September 27, 2006

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Steve McConnell On The 3 Golden Rules

A while back I devised a problem to help me explore the idea of ultra-lightweight methods. It's a thought experiment, and it goes something like this:

You are walking along a sandy beach. It is deserted. You spot what looks like a book sticking out of the sand. It is Principles of Software Engineering Management by Tom Gilb. It is dusty. You rub the cover of the book and, in a puff of smoke, a genie appears. He has a friendly face and a white beard, and appears to be standing in front of some kind of lake.

The genie speaks:

"I am the genie of the lamp and I grant you three wishes. Ask of me any three rules, and I will guarantee that from this day forth every single person in your organisation will follow these rules to the letter.

But beware! Beyond these three golden rules you will have absolutely no control at all. Your developers will be able to do whatever they like. You must choose wisely."

What would your 3 golden rules be? Is it possible to provide adequate governance with just three rules?

I asked consultant and author of best-selling books like Code Complete and Rapid Development Steve McConnell what would be his 3 golden rules, and I thought you might find his response as interesting as I did:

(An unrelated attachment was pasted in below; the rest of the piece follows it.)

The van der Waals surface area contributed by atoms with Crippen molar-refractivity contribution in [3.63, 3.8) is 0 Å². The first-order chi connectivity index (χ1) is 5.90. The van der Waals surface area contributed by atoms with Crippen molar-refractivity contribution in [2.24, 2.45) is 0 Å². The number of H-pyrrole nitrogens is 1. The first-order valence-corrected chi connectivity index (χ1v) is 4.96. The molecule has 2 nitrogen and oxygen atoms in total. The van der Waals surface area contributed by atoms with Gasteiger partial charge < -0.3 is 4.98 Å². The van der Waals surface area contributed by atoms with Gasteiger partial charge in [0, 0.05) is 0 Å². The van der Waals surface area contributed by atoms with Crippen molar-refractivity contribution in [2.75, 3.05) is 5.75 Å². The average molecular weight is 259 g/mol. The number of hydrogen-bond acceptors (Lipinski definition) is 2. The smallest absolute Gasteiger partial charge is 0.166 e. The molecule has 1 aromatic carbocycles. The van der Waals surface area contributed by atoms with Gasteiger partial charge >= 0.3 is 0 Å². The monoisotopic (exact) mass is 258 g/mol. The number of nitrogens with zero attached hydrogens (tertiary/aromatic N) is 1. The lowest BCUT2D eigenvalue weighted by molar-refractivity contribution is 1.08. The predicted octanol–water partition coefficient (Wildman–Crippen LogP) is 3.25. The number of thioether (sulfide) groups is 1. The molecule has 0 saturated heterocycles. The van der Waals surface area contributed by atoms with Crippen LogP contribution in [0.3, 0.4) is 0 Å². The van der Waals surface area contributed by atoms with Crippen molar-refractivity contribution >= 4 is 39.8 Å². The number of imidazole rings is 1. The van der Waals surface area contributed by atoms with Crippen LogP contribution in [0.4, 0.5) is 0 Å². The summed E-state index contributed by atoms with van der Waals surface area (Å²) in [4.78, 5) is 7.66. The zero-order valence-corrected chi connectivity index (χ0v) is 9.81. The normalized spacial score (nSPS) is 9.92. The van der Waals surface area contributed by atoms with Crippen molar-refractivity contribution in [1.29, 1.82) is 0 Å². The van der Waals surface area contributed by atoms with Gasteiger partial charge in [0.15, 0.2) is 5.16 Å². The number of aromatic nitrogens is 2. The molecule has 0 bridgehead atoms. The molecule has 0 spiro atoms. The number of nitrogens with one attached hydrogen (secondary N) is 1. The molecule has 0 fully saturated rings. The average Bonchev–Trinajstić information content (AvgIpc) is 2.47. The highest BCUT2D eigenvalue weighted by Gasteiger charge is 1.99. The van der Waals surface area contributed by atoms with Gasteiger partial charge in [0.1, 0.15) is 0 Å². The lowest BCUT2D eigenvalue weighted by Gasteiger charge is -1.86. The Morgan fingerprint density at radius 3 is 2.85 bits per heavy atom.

This is an interesting thought experiment, but ultimately I don't think I can come up with a satisfactory answer. I'm reminded of Tom DeMarco's essay in which he rails against the common question, "If there was one thing we needed to change, what would it be?" Tom makes the point that software development is too complicated for such simple homilies. I'm inclined to think the question is similar to asking a brain surgeon, "If you could train brain surgeons by giving them 3 golden rules and then turn them loose, what would those rules be?" People might think brain surgery is more complicated than software development, but software projects last much longer and involve far more people, so I don't think it's an unfair comparison.

What strikes me in particular about Steve's take on this is his allusion to complexity. I'm also drawn to the notion that education might be a more important factor than governance in complex endevours. A brain surgeon needs years of training. No system of control can replace that. I maintain that when developers aren't delivering, what they need is more training, not more management.

Food for thought indeed.

PS. I thoroughly recommend taking a look at Steve's new book, Software Estimation: Demystifying the Black Art.
Posted 14 years, 10 months ago on September 27, 2006